In the years before the Second World War agriculture in most European states was carried out on peasant or small family farms using technologies that relied mainly on organic inputs and local knowledge and skills, supplying products into a market that was partly local or national, partly international. The war applied a profound shock to this system. In some countries farms became battlefields, causing the extensive destruction of buildings, crops and livestock. In others, farmers had to respond to calls from the state for increased production to cope with the effects of wartime disruption of international trade. By the end of the war food was rationed when it was obtainable at all. Only fifteen years later the erstwhile enemies were planning ways of bringing about a single agricultural market across much of continental western Europe, as farmers mechanised, motorized, shed labour, invested capital, and adopted new technologies to increase output. This volume brings together scholars working on this period of dramatic technical, commercial and political change in agriculture, from the end of the Second World War to the emergence of the Common Agricultural Policy in the early 1960s. Their work is structured around four themes: the changes in the international political order within which agriculture operated; the emergence of a range of different market regulation schemes that preceded the CAP; changes in technology and the extent to which they were promoted by state policy; and the impact of these political and technical changes on rural societies in western Europe.
In recent years, Mediterranean agriculture has experienced important transformations which have led to new forms of labour and production, and in particular to a surge in the recruitment of migrant labour. The Mediterranean Basin represents a very interesting arena that is able to illustrate labour conditions and mobility, the competition among different farming models, and the consequences in terms of the proletarianization process, food crisis and diet changes. Migration and Agriculture brings together international contributors from across several disciplines to describe and analyse labour conditions and international migrations in relation to agri-food restructuring processes. This unique collection of articles connects migration issues with the proletarianization process and agrarian transitions that have affected Southern European as well as some Middle Eastern and Northern African countries in different ways. The chapters present case studies from a range of territories in the Mediterranean Basin, offering empirical data and theoretical analysis in order to grasp the complexity of the processes that are occurring. This book offers a uniquely comprehensive overview of migrations, territories and agro-food production in this key region, and will be an indispensable resource to scholars in migration studies, rural sociology, social geography and the political economy of agriculture.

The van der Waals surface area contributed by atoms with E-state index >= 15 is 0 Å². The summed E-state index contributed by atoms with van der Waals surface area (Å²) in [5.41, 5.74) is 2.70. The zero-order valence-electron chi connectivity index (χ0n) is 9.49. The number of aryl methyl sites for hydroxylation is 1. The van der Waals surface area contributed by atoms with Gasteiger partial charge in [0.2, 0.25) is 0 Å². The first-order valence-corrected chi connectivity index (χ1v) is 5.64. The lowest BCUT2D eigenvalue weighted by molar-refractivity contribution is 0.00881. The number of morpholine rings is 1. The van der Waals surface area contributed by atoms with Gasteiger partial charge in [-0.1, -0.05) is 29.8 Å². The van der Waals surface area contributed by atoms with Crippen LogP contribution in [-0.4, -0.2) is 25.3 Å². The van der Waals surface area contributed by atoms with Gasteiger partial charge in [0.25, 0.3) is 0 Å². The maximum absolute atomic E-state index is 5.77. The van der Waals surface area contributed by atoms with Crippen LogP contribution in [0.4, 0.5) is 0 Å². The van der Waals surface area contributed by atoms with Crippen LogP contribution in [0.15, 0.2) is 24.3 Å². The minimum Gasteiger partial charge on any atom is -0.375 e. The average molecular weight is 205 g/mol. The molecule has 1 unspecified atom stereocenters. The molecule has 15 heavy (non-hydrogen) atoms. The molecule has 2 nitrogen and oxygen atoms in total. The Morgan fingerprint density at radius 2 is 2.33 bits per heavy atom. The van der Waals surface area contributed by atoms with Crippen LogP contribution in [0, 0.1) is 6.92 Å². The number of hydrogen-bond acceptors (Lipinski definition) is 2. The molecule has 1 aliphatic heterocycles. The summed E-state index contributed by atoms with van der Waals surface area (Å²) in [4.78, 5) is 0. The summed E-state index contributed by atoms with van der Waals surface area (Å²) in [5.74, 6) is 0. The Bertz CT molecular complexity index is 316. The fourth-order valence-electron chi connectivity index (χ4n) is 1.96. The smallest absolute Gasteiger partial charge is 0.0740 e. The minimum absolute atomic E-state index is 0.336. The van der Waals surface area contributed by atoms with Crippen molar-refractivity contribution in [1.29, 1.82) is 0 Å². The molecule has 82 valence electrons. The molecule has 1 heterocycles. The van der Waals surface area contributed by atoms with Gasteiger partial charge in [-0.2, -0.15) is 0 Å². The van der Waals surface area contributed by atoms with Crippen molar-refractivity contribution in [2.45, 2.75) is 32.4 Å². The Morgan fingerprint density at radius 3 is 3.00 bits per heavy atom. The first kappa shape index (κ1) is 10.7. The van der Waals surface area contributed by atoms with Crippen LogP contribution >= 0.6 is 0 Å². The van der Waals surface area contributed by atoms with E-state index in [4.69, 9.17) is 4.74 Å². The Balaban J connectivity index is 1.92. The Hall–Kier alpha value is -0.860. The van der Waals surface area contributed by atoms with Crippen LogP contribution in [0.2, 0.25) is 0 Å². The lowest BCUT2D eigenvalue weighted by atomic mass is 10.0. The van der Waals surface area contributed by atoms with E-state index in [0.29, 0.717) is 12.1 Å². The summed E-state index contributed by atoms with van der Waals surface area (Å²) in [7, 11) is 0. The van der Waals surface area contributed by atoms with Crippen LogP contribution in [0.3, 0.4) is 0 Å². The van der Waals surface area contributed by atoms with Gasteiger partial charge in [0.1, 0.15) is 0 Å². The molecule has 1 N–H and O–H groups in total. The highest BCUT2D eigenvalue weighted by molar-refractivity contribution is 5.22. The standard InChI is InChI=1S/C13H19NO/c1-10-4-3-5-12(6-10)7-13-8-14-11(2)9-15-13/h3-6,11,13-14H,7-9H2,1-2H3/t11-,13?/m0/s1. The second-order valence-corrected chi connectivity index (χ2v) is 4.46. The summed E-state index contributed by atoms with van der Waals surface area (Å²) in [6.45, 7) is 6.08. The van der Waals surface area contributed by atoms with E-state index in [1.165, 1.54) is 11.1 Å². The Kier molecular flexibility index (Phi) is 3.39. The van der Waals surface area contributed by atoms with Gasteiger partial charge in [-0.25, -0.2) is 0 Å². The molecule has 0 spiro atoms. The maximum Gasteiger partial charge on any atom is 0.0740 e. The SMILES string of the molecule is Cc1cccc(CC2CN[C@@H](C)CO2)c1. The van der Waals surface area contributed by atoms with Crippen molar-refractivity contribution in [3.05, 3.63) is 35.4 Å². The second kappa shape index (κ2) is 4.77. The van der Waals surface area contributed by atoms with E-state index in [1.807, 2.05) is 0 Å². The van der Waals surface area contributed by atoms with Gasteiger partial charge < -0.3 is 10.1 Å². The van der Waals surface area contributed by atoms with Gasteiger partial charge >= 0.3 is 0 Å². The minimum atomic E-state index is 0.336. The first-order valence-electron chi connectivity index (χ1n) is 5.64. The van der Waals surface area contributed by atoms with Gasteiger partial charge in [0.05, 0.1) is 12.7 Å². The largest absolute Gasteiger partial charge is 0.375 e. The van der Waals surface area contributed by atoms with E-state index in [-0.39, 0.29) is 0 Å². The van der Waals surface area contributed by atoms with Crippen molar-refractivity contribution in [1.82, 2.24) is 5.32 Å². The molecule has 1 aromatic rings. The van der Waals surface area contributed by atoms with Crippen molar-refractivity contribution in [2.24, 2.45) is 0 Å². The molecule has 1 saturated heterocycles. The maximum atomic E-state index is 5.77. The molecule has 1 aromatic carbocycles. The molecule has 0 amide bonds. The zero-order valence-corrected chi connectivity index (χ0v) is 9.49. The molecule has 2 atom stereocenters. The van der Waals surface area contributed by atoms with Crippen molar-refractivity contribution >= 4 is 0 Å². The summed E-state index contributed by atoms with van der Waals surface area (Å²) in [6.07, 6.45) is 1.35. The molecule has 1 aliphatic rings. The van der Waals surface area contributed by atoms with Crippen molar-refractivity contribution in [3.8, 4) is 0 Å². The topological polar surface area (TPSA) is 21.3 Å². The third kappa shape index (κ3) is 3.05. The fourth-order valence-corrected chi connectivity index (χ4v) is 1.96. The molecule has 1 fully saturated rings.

The dramatic increases in food prices experienced over the last four years, and their effects of hunger and food insecurity, as well as human-induced climate change and its implications for agriculture, food production and food security, are key topics within the field of agronomy and agricultural research. Contested Agronomy addresses these issues by exploring key developments since the mid-1970s, focusing in particular on the emergence of the neoliberal project and the rise of the participation and environmental agendas, taking into consideration how these have had profound impacts on the practice of agronomic research in the developing world especially over the last four decades. This book explores, through a series of case studies, the basis for a much needed ‘political agronomy’ analysis that highlights the impacts of problem framing and narratives, historical disjunctures, epistemic communities and the increasing pressure to demonstrate ‘success’ on both agricultural research and the farmers, processors and consumers it is meant to serve. Whilst being a fascinating and thought-provoking read for professionals in the Agriculture and Environmental sciences, it will also appeal to students and researchers in agricultural policy, development studies, geography, public administration, rural sociology, and science and technology studies.